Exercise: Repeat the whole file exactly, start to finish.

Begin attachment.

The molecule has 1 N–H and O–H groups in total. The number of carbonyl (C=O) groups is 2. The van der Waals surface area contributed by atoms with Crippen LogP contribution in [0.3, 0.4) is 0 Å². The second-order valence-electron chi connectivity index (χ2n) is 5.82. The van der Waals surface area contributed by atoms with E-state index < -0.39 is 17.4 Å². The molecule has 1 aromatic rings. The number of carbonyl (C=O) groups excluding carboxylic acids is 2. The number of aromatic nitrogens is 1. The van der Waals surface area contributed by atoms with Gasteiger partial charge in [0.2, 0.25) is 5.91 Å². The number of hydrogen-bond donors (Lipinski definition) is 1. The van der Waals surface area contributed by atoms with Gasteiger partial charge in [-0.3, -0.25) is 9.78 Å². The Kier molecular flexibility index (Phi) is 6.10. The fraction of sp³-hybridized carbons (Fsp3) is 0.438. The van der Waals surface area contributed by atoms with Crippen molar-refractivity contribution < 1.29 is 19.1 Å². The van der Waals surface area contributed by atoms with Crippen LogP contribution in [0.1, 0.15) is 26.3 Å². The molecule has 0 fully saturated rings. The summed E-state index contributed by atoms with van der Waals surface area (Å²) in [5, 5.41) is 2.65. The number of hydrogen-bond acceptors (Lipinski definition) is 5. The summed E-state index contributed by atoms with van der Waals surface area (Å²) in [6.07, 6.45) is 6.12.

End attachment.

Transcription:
The molecule has 1 N–H and O–H groups in total. The number of carbonyl (C=O) groups is 2. The van der Waals surface area contributed by atoms with Crippen LogP contribution in [0.3, 0.4) is 0 Å². The second-order valence-electron chi connectivity index (χ2n) is 5.82. The van der Waals surface area contributed by atoms with E-state index < -0.39 is 17.4 Å². The molecule has 1 aromatic rings. The number of carbonyl (C=O) groups excluding carboxylic acids is 2. The number of aromatic nitrogens is 1. The van der Waals surface area contributed by atoms with Gasteiger partial charge in [0.2, 0.25) is 5.91 Å². The number of hydrogen-bond donors (Lipinski definition) is 1. The van der Waals surface area contributed by atoms with Gasteiger partial charge in [-0.3, -0.25) is 9.78 Å². The Kier molecular flexibility index (Phi) is 6.10. The fraction of sp³-hybridized carbons (Fsp3) is 0.438. The van der Waals surface area contributed by atoms with Crippen molar-refractivity contribution < 1.29 is 19.1 Å². The van der Waals surface area contributed by atoms with Crippen LogP contribution in [0.1, 0.15) is 26.3 Å². The molecule has 0 fully saturated rings. The summed E-state index contributed by atoms with van der Waals surface area (Å²) in [5, 5.41) is 2.65. The number of hydrogen-bond acceptors (Lipinski definition) is 5. The summed E-state index contributed by atoms with van der Waals surface area (Å²) in [6.07, 6.45) is 6.12.